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Duquesne Environmental Science and Management Master's: Pioneering for 25 Years

CERE students at Murphy's  BottomMatriculating its first students in August 1992, the Center for Environmental Research and Education (CERE) has since graduated more than 400 environmental professionals.

Duquesne was one of the first colleges in the country to offer an environmental master's program that focused on training professionals in the management of environmental issues, based upon a demand for those who could manage key issues and policies, said Dr. John Stolz, director of CERE, which houses the program.

"We continually change the program to address new issues that emerge in the field, most recently, in regard to sustainability broadly and specifically to conservation biology. One of the key elements of the program is high exposure to various professions that are represented by our adjunct professors, who ensure that the program remains current," Stolz explained.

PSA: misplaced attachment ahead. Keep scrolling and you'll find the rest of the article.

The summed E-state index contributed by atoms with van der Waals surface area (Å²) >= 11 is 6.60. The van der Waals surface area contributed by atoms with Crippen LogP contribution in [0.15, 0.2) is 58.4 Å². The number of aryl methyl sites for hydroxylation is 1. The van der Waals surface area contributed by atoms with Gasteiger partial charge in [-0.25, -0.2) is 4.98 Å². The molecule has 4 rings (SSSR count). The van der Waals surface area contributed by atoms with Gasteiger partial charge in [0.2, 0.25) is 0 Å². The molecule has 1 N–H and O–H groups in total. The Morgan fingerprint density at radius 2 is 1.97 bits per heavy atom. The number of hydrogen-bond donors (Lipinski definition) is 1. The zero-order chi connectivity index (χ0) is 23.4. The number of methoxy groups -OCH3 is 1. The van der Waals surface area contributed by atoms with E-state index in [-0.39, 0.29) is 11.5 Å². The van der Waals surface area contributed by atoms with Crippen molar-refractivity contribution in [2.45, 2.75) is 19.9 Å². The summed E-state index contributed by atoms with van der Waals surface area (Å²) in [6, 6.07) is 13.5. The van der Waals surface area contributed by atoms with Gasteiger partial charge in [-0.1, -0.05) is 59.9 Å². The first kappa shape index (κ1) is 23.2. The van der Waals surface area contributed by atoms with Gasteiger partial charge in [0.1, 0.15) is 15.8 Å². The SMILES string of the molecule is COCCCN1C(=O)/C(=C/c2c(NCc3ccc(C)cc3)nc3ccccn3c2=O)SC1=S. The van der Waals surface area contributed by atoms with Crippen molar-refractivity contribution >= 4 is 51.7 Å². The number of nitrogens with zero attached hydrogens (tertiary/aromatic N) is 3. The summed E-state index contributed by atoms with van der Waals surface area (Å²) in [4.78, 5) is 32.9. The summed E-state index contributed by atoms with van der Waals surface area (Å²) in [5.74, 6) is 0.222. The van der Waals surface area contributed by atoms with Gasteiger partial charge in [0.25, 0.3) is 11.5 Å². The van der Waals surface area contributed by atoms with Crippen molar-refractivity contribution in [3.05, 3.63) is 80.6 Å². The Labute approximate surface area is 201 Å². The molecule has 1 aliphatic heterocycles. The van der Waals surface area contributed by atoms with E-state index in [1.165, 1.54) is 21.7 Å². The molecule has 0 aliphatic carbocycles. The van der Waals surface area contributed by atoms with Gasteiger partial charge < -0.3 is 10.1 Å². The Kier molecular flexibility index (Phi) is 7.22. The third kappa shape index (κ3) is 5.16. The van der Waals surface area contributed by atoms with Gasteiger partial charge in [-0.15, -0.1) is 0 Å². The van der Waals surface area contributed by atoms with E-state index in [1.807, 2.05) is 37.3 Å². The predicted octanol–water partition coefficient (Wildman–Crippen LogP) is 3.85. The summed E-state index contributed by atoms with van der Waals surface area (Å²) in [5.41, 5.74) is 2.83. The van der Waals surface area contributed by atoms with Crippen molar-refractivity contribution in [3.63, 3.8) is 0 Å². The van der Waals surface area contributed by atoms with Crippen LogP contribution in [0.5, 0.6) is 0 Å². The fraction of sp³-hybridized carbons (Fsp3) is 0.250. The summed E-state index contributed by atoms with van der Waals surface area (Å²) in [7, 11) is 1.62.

After graduation, most students pursue careers in environmental management, consulting and government-at positions that, when the ESM program started, didn't even exist. "No one was thinking about coordinating sustainability in 1992," Stolz said.

The program has teamed with other schools and, with federal funding, operated international programs focused on energy extraction, water supplies and renewable energy management as well as launching Duquesne's first multidisciplinary undergraduate course in sustainability.

Looking forward, Stolz said that the program intends to keep ahead of the curve.

"Keeping our curriculum current and providing opportunities for our students will always be the highest priority," Stolz said. "We will continue to serve as a regional resource on issues of energy and the environment and look forward to expanding our international presence building on our existing collaborations with China, Germany, Mexico and Ghana."